I haven't seen much love for anything other than mussels here on the board but the last two times we have gone, I've ordered the Flemish beef stew. It is hearty and wonderful food for these cold times. The stew is on a bed of creamy buttery mashed potatoes. Fiance is obsessed with the CB & J (cashew butter and fig jam grilled sanwich), which comes with a side of chips and their stilton mac-and-cheese. I also ordered a side of their pancetta bourbon white beans, which are fantastic. They're slightly sweet (nothing like molasses baked beans), and salty from the pancetta. We also love the onion rings, which are thin and crispy and I can eat them by the handful (kind of like Hackney's, but not in a loaf form)

    For those of you who have complained about the smoke in the past (myself included), it may be time to revisit an old friend...

    Sharona
  • Post #76 - January 20th, 2008, 5:29 pm
    Post #76 - January 20th, 2008, 5:29 pm Post #76 - January 20th, 2008, 5:29 pm
    Sharona wrote:My fiance and I have been back to Hopleaf twice since the smoking ban and now I have a newly rejuvenated and unabashed love for this place, a mere 2 blocks from my apartment. Last night we walked in around 10 and were seated immediately (a very rare occurence). Maybe it was the cold, maybe it is some residual effect from the smoking ban, but it was surprising and welcomed.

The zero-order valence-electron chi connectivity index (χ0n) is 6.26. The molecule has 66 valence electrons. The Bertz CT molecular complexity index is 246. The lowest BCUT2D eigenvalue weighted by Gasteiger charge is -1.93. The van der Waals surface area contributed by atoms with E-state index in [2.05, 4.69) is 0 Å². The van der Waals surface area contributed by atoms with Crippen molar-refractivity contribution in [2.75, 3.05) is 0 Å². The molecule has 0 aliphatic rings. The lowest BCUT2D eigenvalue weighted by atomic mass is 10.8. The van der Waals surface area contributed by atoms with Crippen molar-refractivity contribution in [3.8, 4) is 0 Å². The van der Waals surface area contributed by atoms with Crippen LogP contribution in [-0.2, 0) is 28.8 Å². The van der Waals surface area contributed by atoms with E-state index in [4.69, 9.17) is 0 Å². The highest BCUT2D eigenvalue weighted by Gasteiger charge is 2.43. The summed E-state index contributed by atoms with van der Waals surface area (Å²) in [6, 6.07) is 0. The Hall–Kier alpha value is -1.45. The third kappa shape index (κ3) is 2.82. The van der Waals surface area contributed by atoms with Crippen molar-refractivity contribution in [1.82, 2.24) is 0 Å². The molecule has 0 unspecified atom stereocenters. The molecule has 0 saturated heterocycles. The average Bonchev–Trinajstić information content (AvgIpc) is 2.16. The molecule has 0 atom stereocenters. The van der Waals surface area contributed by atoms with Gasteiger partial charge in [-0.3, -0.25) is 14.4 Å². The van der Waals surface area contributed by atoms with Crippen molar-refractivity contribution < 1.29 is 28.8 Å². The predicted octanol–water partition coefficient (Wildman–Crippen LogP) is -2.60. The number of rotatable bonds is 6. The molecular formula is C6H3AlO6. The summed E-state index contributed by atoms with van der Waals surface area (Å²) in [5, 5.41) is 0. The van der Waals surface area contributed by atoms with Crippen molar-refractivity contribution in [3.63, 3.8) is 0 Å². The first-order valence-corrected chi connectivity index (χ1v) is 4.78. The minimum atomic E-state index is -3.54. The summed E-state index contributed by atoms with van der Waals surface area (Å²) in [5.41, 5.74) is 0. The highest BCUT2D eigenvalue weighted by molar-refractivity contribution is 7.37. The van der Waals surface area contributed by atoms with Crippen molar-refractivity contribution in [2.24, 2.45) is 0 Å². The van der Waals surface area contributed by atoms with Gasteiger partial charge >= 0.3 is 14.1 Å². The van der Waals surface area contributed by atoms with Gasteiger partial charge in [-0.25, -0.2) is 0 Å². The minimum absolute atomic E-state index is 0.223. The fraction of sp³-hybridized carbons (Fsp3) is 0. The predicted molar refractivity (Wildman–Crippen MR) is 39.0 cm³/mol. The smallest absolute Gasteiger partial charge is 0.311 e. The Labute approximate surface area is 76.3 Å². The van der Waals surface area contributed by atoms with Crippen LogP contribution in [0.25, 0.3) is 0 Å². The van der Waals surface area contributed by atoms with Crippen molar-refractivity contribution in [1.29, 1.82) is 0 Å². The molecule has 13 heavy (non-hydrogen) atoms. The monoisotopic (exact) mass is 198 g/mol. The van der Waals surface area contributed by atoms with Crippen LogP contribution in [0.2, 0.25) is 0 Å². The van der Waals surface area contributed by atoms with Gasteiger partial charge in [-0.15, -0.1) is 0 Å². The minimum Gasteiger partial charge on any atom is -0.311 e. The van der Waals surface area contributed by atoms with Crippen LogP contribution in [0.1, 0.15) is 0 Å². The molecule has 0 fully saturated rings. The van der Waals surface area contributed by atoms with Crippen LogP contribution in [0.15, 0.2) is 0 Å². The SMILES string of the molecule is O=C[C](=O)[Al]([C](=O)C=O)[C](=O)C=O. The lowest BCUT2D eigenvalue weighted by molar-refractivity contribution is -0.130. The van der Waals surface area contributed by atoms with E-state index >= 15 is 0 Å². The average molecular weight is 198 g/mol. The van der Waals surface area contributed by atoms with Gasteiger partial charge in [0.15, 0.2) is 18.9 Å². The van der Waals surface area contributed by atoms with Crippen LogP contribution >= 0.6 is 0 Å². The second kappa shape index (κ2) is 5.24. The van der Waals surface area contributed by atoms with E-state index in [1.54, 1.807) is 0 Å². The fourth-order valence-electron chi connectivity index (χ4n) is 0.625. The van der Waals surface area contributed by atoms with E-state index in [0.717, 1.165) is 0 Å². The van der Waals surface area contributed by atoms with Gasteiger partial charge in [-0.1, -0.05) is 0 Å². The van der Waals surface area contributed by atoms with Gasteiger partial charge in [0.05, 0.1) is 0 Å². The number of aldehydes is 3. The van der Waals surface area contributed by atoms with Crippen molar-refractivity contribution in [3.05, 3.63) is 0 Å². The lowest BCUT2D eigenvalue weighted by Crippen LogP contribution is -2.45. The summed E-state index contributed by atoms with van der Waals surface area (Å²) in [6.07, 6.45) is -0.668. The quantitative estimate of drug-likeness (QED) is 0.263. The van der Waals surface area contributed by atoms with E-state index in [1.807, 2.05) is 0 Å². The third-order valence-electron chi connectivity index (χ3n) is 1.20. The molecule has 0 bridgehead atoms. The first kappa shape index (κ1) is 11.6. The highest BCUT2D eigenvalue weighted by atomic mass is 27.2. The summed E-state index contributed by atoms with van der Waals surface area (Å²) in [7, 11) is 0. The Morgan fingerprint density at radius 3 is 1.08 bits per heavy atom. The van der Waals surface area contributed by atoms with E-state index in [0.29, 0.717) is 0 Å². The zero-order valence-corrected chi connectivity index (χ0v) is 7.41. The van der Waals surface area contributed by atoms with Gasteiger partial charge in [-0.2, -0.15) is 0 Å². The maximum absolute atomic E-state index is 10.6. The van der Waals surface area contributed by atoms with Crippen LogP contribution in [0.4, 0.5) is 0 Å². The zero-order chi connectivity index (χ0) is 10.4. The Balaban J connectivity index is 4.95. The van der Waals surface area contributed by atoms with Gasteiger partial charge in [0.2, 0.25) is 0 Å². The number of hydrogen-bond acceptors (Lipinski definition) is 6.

Fiance is obsessed with the CB & J (cashew butter and fig jam grilled sanwich), which comes with a side of chips and their stilton mac-and-cheese.


    I wonder if the smoking ban is really keeping smokers away. As it is citywide, do smokers conclude, "Gosh, no point in going out to bars anymore, because I can't smoke there." No doubt, some do, but I have to believe these die-hards are a small percentage. I could be wrong, but that's my gut guess.

    The cashew butter-fig jam is something I could make today (have those components on hand), and will. The stilton mac-and-cheese sounds excellent as well. Don't remember seeing those on menu; wonder if they're new.
    “Nobody exists on purpose. Nobody belongs anywhere. Everybody’s gonna die. Come watch TV?”
  • Post #77 - January 20th, 2008, 5:34 pm
    Post #77 - January 20th, 2008, 5:34 pm Post #77 - January 20th, 2008, 5:34 pm
    Sharona wrote:

    Fiance is obsessed with the CB & J (cashew butter and fig jam grilled sanwich), which comes with a side of chips and their stilton mac-and-cheese.


    I'd like to second that nomination! That's what I ordered the last time and really enjoyed it.

    I hope the smoking ban isn't hurting businesses, but from a selfish point of view I'm pretty happy about it.